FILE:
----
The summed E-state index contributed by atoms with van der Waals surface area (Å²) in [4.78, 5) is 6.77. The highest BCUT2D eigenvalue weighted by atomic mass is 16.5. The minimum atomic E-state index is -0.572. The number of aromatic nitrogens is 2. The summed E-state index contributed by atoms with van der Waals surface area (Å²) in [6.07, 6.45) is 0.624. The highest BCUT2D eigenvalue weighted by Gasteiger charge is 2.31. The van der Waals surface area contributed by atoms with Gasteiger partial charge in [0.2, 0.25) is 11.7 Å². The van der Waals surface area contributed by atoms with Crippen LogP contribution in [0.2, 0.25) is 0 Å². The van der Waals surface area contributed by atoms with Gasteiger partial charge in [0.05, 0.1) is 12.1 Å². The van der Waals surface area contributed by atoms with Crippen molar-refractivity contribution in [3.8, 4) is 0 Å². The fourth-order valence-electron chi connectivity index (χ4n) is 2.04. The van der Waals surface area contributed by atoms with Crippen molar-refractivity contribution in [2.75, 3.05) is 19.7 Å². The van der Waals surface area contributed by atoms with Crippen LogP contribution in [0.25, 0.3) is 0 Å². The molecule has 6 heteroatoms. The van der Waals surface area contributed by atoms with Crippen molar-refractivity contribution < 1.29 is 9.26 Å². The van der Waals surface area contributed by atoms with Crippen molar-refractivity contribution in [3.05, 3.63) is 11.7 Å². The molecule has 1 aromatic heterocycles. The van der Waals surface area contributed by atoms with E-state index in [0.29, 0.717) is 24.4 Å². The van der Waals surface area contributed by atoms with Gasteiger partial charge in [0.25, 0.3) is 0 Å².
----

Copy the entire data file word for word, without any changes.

The summed E-state index contributed by atoms with van der Waals surface area (Å²) in [4.78, 5) is 6.77. The highest BCUT2D eigenvalue weighted by atomic mass is 16.5. The minimum atomic E-state index is -0.572. The number of aromatic nitrogens is 2. The summed E-state index contributed by atoms with van der Waals surface area (Å²) in [6.07, 6.45) is 0.624. The highest BCUT2D eigenvalue weighted by Gasteiger charge is 2.31. The van der Waals surface area contributed by atoms with Gasteiger partial charge in [0.2, 0.25) is 11.7 Å². The van der Waals surface area contributed by atoms with Crippen LogP contribution in [0.2, 0.25) is 0 Å². The van der Waals surface area contributed by atoms with Gasteiger partial charge in [0.05, 0.1) is 12.1 Å². The van der Waals surface area contributed by atoms with Crippen molar-refractivity contribution in [3.8, 4) is 0 Å². The fourth-order valence-electron chi connectivity index (χ4n) is 2.04. The van der Waals surface area contributed by atoms with Crippen molar-refractivity contribution in [2.75, 3.05) is 19.7 Å². The van der Waals surface area contributed by atoms with Crippen LogP contribution in [0.25, 0.3) is 0 Å². The molecule has 6 heteroatoms. The van der Waals surface area contributed by atoms with Crippen molar-refractivity contribution < 1.29 is 9.26 Å². The van der Waals surface area contributed by atoms with Crippen molar-refractivity contribution in [3.05, 3.63) is 11.7 Å². The molecule has 1 aromatic heterocycles. The van der Waals surface area contributed by atoms with E-state index in [0.29, 0.717) is 24.4 Å². The van der Waals surface area contributed by atoms with Gasteiger partial charge in [0.25, 0.3) is 0 Å².